Yaro Abe’s manga Midnight Diner (深夜食堂, Shinya Shokudo) was first adapted as 10 episode TV drama back in 2009 with a second series in 2011 and a third in 2014. With a Korean adaptation in between, the series now finds itself back for second helpings in the form of a big screen adaptation.
Midnight Diner is set in a cosy little eatery which only opens between the hours of midnight and 7am. Presided over by the “Master”, a mysterious figure himself with a large unexplained scar running down one side of his face, the restaurant has only one regular dish on its menu but Master is willing to make whatever his customers want provided he has the ingredients. Regulars and newcomers mingle nightly each with their own, sometimes sad, stories while Master offers them a safe place to think things through coupled with his gentle, all knowing advice.
The big screen movie plays just like a series of connected episodes from the television drama yet manages unify its approach into something which feels consistently more cinematic. Keeping the warm, nostalgic tone the film also increases its production values whilst maintaining its trademark style. The movie opens with the same title sequence as its TV version and divides itself neatly into chapters which each carry the title of the key dish that Master will cook for this segment’s star. A little less wilfully melodramatic, Midnight Diner the movie nevertheless offers its gentle commentary on the melancholy elements of modern life and its ordinary moments of sadness.
Fans of the TV drama will be pleased to see their favourite restaurant regulars reappearing if only briefly, but the film also boosts its profile in the form of some big name stars including a manager of another restaurant in town played by Kimiko Yo who seems to have some kind of history with Master as well as a smaller role played by prolific indie star of the moment Kiyohiko Shibukawa and the return of Joe Odagiri whose character seems to have undergone quite a radical change since we last saw him.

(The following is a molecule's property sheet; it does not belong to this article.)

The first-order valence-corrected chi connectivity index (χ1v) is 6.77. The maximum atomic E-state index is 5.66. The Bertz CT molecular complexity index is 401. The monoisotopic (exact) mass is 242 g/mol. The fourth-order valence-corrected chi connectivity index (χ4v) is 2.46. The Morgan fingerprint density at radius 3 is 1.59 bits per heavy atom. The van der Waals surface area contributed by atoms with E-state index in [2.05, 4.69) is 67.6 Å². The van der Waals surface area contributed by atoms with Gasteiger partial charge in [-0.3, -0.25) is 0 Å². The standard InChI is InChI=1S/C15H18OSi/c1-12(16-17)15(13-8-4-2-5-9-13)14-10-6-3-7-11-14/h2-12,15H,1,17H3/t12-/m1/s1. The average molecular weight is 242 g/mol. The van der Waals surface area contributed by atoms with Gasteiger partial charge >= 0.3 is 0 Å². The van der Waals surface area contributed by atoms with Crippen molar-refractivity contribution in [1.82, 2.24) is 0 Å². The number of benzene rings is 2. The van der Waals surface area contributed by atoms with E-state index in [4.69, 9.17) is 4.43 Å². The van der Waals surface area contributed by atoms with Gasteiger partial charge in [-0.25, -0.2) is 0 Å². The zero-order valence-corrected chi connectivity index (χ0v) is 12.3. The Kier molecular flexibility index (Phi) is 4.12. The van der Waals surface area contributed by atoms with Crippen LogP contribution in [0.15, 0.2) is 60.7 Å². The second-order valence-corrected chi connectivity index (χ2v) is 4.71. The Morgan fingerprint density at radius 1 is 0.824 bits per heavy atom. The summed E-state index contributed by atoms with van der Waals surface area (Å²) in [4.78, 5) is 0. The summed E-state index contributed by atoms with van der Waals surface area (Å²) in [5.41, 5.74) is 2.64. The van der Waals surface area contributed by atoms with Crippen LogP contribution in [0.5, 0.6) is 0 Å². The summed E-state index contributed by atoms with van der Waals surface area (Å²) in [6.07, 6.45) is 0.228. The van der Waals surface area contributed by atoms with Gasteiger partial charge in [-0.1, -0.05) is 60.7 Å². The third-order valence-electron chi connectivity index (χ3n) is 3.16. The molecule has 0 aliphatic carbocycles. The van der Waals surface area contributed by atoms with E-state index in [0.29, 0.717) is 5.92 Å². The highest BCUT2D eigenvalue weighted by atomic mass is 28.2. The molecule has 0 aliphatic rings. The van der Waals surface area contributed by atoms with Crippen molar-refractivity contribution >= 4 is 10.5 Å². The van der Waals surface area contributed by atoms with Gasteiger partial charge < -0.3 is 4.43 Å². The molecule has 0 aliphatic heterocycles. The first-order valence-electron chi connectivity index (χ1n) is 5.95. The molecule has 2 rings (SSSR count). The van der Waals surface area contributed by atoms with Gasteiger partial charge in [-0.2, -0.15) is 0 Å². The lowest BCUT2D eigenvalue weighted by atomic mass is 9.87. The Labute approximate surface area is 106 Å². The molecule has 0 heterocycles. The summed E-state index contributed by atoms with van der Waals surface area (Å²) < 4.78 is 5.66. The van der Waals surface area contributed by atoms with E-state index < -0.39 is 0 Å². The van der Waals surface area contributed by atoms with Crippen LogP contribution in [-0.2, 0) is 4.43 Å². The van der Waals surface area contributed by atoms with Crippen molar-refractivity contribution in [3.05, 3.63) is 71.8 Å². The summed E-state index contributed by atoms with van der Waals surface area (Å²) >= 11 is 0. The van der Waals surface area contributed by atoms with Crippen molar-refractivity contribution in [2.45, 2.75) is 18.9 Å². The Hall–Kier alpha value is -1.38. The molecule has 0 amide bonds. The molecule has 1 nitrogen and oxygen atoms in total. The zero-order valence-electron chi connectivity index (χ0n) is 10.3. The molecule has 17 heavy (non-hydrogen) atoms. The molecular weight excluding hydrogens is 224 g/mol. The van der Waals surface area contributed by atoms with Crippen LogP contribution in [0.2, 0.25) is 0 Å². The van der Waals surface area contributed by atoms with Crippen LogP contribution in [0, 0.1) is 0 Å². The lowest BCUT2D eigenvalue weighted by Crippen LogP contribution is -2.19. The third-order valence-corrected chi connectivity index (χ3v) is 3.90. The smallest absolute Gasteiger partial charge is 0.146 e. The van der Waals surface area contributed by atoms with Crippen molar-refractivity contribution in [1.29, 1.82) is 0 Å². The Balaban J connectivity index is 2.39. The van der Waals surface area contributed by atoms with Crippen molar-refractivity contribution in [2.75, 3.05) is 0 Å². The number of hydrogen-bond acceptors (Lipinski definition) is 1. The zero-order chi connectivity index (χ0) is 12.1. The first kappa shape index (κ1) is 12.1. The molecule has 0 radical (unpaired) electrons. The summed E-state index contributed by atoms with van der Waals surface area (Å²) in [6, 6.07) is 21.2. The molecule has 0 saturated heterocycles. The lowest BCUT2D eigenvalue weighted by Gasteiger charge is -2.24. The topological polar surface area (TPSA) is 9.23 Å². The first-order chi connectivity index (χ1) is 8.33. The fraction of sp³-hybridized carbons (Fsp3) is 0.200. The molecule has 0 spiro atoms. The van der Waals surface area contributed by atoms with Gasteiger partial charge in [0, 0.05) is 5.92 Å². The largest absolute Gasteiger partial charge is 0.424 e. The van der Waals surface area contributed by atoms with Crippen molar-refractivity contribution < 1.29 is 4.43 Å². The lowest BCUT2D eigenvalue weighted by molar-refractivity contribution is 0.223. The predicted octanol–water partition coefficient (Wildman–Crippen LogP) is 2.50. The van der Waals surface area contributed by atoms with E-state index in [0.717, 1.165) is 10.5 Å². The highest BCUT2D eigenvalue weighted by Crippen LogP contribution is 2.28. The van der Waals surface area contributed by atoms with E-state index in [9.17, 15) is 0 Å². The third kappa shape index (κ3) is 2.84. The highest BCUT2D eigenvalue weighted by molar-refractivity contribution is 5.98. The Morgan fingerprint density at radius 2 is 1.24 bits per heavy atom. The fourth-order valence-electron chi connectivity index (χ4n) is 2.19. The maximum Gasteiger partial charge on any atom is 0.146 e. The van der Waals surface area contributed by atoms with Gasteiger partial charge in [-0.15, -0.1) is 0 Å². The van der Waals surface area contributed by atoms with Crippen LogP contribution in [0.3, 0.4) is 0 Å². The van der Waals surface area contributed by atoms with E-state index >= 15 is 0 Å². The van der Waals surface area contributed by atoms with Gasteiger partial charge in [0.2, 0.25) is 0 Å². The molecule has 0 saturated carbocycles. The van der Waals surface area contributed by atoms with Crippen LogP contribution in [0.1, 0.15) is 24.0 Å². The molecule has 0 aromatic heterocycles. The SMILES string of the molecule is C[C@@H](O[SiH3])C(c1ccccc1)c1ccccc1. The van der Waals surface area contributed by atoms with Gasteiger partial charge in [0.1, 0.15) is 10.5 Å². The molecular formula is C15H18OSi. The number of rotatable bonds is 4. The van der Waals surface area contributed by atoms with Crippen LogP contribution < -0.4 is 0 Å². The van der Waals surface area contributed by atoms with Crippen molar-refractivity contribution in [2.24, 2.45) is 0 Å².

The stories this time around feature a serial mistress and her dalliance with another, poorer, client of the diner; a young girl who pulls a dine and dash only to return, apologise and offer to work off her bill; a lovelorn widower who’s come to Tokyo to chase an aid worker who probably just isn’t interested in him; and then there’s strange mystery of a mislaid funerary urn neatly tieing everything together. Just as in the TV series, each character has a special dish that they’ve been longing for and through reconnecting with the past by means of Master’s magic cooking, they manage to unlock their futures too. As usual, Master knows what it is they need long before they do and though he’s a man of few words, always seems to know what to say. One of the charms of the series as a whole which is echoed in the film is that it’s content to let a few mysteries hang while the central tale unfolds naturally almost as if you’re just another customer sitting at the end of Master’s counter.
Shot in more or less the same style as the TV series favouring long, static takes the film still manages to feel cinematic and its slight colour filtering adds to the overall warm and nostalgic tone the series has become known for. Once again offering a series of gentle human stories, Midnight Diner might not be the most groundbreaking of films but it offers its own delicate insights into the human condition and slowly but surely captivates with its intriguing cast of unlikely dining companions.